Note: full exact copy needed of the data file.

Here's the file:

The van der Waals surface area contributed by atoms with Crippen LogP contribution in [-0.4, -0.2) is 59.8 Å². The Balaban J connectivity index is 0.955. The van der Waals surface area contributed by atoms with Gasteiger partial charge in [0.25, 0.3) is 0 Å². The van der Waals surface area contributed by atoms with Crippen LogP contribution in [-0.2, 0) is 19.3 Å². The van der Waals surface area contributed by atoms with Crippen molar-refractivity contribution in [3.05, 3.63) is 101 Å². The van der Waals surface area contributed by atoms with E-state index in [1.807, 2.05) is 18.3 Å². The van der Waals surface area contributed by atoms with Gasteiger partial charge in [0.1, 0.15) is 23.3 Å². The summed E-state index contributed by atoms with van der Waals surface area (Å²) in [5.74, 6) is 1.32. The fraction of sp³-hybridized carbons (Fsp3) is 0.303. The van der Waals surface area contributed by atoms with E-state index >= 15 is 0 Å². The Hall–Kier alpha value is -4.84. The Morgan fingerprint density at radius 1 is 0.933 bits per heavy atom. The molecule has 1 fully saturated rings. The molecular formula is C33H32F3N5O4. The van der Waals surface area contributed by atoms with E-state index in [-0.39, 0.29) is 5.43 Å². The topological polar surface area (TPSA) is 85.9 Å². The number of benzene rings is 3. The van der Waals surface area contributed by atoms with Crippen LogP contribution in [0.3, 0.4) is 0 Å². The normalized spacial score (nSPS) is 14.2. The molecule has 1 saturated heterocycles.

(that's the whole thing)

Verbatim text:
The van der Waals surface area contributed by atoms with Crippen LogP contribution in [-0.4, -0.2) is 59.8 Å². The Balaban J connectivity index is 0.955. The van der Waals surface area contributed by atoms with Gasteiger partial charge in [0.25, 0.3) is 0 Å². The van der Waals surface area contributed by atoms with Crippen LogP contribution in [-0.2, 0) is 19.3 Å². The van der Waals surface area contributed by atoms with Crippen molar-refractivity contribution in [3.05, 3.63) is 101 Å². The van der Waals surface area contributed by atoms with E-state index in [1.807, 2.05) is 18.3 Å². The van der Waals surface area contributed by atoms with Gasteiger partial charge in [0.1, 0.15) is 23.3 Å². The summed E-state index contributed by atoms with van der Waals surface area (Å²) in [5.74, 6) is 1.32. The fraction of sp³-hybridized carbons (Fsp3) is 0.303. The van der Waals surface area contributed by atoms with E-state index >= 15 is 0 Å². The Hall–Kier alpha value is -4.84. The Morgan fingerprint density at radius 1 is 0.933 bits per heavy atom. The molecule has 1 fully saturated rings. The molecular formula is C33H32F3N5O4. The van der Waals surface area contributed by atoms with E-state index in [-0.39, 0.29) is 5.43 Å². The topological polar surface area (TPSA) is 85.9 Å². The number of benzene rings is 3. The van der Waals surface area contributed by atoms with Crippen LogP contribution in [0.3, 0.4) is 0 Å². The normalized spacial score (nSPS) is 14.2. The molecule has 1 saturated heterocycles.